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Is AT&T considering throttling heavy data users?

Rumor has it that AT&T may be considering slowing access to its wireless network if subscribers exceed a certain threshold of monthly usage.

AT&T may be looking at new ways to control data hogs on its wireless network.

The company is rumored to be considering throttling super-heavy data users and restricting them to slower speeds in an effort to better manage its network and keep up with demand for mobile data, according to the blog 9to5mac.

The new policy could start the first in October, which is right around the time that Apple is expected to launch its next generation iPhone, the blog said.

AT&T wouldn't be the first wireless operator to employ such tactics. T-Mobile USA, which AT&T is trying to acquire, now slows down network connections for customers who exceeded its bandwidth cap. The company did this instead of charging customers overage fees. And Sprint Nextel's prepaid brand Virgin Mobile USA recently announced it plans to eliminate its unlimited data plans and will instead restrict data speeds when customer exceed more than 2.5GB of data per month.

It's unknown what AT&T's threshold of high-data usage would be. The company already sells wireless data plans for $25 for 2GB of data per month and $45 for 4GB of data. It's likely that customers who pay for a certain tier of service would be throttled if they exceed these usage caps in a month.

An AT&T spokesman said that the company had no comment on the rumor.

It wouldn't be surprising if AT&T is considering network throttling as part of its policy to better manage its wireless network. AT&T more than any other wireless operator in the U.S. has struggled to keep up with demand on its network.

In the summer of 2007, it was the first wireless operator to get Apple's iPhone. Since then, traffic on AT&T's network has skyrocketed. The company has said that its traffic grew 8,000 percent from 2007 to 2010. And it expects the growth to continue into the future as more subscribers use smartphones and tablets.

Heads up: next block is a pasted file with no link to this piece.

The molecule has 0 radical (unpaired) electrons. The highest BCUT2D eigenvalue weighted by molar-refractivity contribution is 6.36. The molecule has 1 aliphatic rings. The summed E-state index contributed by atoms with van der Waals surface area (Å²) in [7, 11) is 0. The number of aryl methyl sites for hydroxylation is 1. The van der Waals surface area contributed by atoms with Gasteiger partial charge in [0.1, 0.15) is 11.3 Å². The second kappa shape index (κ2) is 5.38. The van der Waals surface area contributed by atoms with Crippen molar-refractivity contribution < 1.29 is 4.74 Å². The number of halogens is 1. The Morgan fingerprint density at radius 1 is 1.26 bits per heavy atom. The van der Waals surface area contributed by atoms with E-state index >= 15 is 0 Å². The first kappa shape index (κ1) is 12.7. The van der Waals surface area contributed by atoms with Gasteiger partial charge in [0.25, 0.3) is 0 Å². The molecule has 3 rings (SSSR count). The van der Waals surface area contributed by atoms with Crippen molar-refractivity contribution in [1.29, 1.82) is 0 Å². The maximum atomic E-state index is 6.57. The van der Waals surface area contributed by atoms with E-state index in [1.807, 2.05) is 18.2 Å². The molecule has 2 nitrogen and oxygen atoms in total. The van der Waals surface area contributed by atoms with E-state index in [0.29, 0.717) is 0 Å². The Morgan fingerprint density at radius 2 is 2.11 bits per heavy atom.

By 2015, AT&T estimates that mobile data traffic on its network will reach eight to ten times what it was in 2010. To put it another way, the company says that in just the first five to seven weeks of 2015, AT&T expects to carry all of the mobile traffic volume it carried during 2010.

The rapid growth in traffic has put strain on AT&T's network. And customers especially in urban settings, such as New York City and San Francisco have complained about dropped phone calls and slow data connections. The company has been bulking up its network with higher capacity links from cell towers to the Internet and it's also been upgrading its network technology to HSPA+, the next generation of its existing 3G technology. And it's starting to build a 4G LTE network.

But even with all this effort, AT&T is still scrambling to keep up with demand for more mobile data. In fact, the company says it needs to spend $39 billion to buy T-Mobile USA to get more spectrum so that it can keep up with demand on its network.

Last year, just before Apple launched the iPhone, AT&T ushered in a new tiered data plan to help curb the heaviest data users on its network, which the company claimed were eating up a disproportionate amount of bandwidth. It eliminated its unlimited data plan for new smartphone subscribers.

But in an effort to appease existing customers, it grandfathered-in current subscribers with unlimited data plans. The company even decided to allow these subscribers to keep their unlimited data plans when they upgraded to new phones after their existing contracts expired.

The result is that there are millions of customers still on AT&T's network with unlimited data plans. AT&T could use the new throttling policy as a way to reign in the heaviest data hogs in this group. When the company introduced the new tiered data plans more than a year ago, AT&T representatives said that only about 3 percent of its customers exceeded 2GB of data usage a month. And these customers were accounting for 40 percent of the resources to manage the network.

If AT&T does begin slowing down or throttling traffic, it could pave the way for Verizon to follow. Verizon eventually followed AT&T's tiered pricing model. And there is speculation that Sprint Nextel may also need to change its pricing policy in order to charge customers for data that they use.